The authors themselves identify three reasons why this study is important. First, their study identifies the effect of incentives relating to the careers of judges and how it affects their judgments. Second, it highlights corruption in a “very high profile institution subject to intense public scrutiny, where one would expect it to be subtle and hard to detect”. And third, it shows that these problems are structural in nature and are shaped by incentives. This means that institutional reforms would be required to address these problems.

This study adds to the data on a critical issue for Indian democracy: corruption in the Supreme Court.

The presence of corruption in the Supreme Court has been acknowledged by former judges too. In the first week of December, the former Chief Justice of India Ranjan Gogoi hinted at the fact that, like in other walks of life in India, there was corruption in the Supreme Court too. “Corruption has become an acceptable way of life,” he told a news channel as part of an interview around his autobiography. “And judges do not drop from heaven.”

What are the institutional concerns?

Judicial independence is a cornerstone of democracy. However, if the results of the study are accurate, this could be compromised by the large numbers of judges who take up post-retirement jobs controlled by the Union or state governments.

The study points out that the Union government is the single biggest employer of retired Supreme Court judges. The authors write that the appointment process for these posts are not transparent and are, in fact, politically driven. This presents a problem since this gives a chance to the government to hold the post-retirement position as an incentive for a judge while hearing cases involving the government.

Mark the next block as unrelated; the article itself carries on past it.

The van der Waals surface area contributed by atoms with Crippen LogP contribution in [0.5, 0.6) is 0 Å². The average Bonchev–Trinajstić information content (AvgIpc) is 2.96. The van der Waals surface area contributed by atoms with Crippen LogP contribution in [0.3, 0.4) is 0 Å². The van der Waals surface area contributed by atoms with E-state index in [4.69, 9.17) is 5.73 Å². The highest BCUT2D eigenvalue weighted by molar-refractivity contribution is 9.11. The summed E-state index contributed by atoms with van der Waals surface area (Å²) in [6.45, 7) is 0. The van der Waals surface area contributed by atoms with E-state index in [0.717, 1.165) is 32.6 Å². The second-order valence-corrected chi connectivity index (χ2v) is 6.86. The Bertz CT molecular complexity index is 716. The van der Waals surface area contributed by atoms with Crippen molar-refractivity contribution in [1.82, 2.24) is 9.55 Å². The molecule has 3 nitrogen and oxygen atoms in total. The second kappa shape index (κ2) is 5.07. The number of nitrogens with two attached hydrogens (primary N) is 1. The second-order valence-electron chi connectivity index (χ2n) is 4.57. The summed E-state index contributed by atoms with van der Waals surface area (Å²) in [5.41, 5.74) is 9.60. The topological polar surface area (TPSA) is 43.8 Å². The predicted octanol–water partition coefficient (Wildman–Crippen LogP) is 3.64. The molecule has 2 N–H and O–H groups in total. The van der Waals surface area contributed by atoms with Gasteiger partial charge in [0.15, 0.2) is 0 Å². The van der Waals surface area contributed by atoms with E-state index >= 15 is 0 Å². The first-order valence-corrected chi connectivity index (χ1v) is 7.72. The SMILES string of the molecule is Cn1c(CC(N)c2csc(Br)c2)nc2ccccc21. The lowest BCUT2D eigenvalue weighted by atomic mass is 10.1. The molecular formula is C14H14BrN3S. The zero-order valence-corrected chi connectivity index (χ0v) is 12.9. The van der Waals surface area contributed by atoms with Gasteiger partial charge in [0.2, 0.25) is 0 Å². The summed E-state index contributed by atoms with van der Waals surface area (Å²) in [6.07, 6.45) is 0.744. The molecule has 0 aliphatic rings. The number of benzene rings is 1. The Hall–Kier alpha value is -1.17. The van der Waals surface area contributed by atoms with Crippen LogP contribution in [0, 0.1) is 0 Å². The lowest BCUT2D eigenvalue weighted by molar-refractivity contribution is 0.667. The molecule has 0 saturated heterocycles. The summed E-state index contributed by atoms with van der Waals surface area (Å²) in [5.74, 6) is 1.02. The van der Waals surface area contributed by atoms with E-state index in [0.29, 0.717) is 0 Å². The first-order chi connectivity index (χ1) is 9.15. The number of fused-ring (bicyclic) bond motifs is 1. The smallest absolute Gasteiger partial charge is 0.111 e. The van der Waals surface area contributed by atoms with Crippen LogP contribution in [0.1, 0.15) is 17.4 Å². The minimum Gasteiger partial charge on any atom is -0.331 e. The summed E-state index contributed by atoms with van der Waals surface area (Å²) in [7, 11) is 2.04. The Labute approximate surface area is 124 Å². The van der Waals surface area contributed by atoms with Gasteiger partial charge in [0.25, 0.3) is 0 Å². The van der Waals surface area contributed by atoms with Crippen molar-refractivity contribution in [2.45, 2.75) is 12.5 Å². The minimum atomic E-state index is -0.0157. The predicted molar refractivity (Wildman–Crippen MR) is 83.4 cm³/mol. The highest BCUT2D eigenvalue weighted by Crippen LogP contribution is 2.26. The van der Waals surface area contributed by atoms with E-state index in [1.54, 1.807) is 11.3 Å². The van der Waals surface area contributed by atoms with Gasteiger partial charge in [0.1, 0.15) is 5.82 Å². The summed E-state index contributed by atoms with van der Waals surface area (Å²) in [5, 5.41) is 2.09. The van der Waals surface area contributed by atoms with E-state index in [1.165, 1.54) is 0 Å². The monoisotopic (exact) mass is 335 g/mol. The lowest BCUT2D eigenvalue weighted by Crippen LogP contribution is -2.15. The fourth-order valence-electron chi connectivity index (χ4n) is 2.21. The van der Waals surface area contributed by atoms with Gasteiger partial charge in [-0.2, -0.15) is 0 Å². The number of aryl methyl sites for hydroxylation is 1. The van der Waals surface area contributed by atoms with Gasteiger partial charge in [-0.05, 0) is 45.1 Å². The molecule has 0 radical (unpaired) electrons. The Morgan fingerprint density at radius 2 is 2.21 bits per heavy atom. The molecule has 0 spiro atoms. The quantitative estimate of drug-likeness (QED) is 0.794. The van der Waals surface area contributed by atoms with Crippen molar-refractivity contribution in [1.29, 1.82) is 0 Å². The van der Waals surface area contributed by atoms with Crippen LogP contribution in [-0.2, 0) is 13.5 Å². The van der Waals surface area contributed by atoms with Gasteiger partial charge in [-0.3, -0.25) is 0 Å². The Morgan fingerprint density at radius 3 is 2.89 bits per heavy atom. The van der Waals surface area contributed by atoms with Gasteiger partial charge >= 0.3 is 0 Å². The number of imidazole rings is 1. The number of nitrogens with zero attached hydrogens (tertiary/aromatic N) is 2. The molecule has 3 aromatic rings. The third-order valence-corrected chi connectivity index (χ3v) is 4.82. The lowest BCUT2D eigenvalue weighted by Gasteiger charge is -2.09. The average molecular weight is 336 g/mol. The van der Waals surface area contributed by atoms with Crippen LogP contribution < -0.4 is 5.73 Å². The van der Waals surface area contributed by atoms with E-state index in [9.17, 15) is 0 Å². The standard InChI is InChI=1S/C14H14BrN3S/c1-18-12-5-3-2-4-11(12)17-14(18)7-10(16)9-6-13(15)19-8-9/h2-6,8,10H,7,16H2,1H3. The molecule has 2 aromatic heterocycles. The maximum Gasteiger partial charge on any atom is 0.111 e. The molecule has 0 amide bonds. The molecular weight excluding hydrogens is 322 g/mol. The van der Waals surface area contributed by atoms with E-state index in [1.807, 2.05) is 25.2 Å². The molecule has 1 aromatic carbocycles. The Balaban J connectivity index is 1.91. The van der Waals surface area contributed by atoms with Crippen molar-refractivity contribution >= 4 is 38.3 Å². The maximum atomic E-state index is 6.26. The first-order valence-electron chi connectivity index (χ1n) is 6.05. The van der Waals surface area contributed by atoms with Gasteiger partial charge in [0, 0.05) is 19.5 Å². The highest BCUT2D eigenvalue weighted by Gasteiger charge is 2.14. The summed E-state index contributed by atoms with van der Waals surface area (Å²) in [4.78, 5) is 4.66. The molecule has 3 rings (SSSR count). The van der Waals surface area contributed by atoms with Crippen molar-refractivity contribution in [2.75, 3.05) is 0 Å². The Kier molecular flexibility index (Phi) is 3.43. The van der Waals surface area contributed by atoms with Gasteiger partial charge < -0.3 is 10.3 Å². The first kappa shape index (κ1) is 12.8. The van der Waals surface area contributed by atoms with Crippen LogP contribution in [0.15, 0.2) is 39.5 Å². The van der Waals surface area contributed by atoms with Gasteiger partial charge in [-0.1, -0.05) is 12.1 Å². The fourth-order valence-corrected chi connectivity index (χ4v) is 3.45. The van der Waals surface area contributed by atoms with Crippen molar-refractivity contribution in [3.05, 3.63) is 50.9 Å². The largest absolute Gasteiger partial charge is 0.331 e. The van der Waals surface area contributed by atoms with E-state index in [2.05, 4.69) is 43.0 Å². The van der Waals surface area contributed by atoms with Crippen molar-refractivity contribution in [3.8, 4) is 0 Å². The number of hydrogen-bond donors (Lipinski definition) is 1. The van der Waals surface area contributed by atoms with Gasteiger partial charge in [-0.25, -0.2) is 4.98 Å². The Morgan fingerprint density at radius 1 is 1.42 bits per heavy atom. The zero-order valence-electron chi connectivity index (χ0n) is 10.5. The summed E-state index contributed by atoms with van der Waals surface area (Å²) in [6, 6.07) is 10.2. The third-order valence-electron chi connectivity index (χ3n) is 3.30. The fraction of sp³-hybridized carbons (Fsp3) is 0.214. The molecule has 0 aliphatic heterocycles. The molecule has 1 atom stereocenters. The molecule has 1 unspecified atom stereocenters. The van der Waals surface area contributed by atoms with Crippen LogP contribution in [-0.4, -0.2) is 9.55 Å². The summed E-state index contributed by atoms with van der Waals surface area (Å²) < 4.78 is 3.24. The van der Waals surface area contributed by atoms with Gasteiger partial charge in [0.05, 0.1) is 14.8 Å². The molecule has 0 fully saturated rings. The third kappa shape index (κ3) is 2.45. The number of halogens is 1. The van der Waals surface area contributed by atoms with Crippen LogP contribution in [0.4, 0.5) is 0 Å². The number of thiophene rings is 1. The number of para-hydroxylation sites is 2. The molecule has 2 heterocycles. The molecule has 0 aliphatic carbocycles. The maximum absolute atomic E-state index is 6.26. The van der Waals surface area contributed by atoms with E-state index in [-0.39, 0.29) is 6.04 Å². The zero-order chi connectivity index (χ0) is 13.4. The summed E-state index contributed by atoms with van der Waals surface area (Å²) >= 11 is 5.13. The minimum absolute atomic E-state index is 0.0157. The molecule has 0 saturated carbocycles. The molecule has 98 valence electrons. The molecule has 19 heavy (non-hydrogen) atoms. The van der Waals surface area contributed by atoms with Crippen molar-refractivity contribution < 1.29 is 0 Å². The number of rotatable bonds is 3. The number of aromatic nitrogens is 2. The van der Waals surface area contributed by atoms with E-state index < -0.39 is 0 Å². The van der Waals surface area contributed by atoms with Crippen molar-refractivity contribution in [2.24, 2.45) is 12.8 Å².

A study by Vidhi Centre for Legal Policy in 2016 found that out of a sample of 100 retired Supreme Court judges, as many as 70 had taken government-appointed positions. This is especially concerning since the Indian state is the biggest litigant before courts, accounting for over 46% of the pending litigation.

According to Vidhi, in 56% of these post-retirement appointments, legislation mandates that the position be filled by a retired judge.This shows how the law also playing a role in furthering the interference of the executive in post-retirement judicial appointments.

Appointing authorities for post-retirment position for judges. Source: “Post Retirement Appointment of Supreme Court Judges. Law In Numbers: Evidence Based Approaches to Legal Reform” by Vidhi Centre for Legal Policy.
Body to which judges have been appointed to. Source: “Post Retirement Appointment of Supreme Court Judges. Law In Numbers: Evidence Based Approaches to Legal Reform” by Vidhi Centre for Legal Policy.

The majority of post-retirement jobs for Supreme Court judges are in tribunals. There are numerous tribunals dealing with disputes related to consumer matters, company law matters, administrative matters, amongst many others. These tribunals are quasi-judicial bodies meant to reduce the burden on courts. In September, the Supreme Court had reprimanded the government for “cherry-picking” names for some tribunals.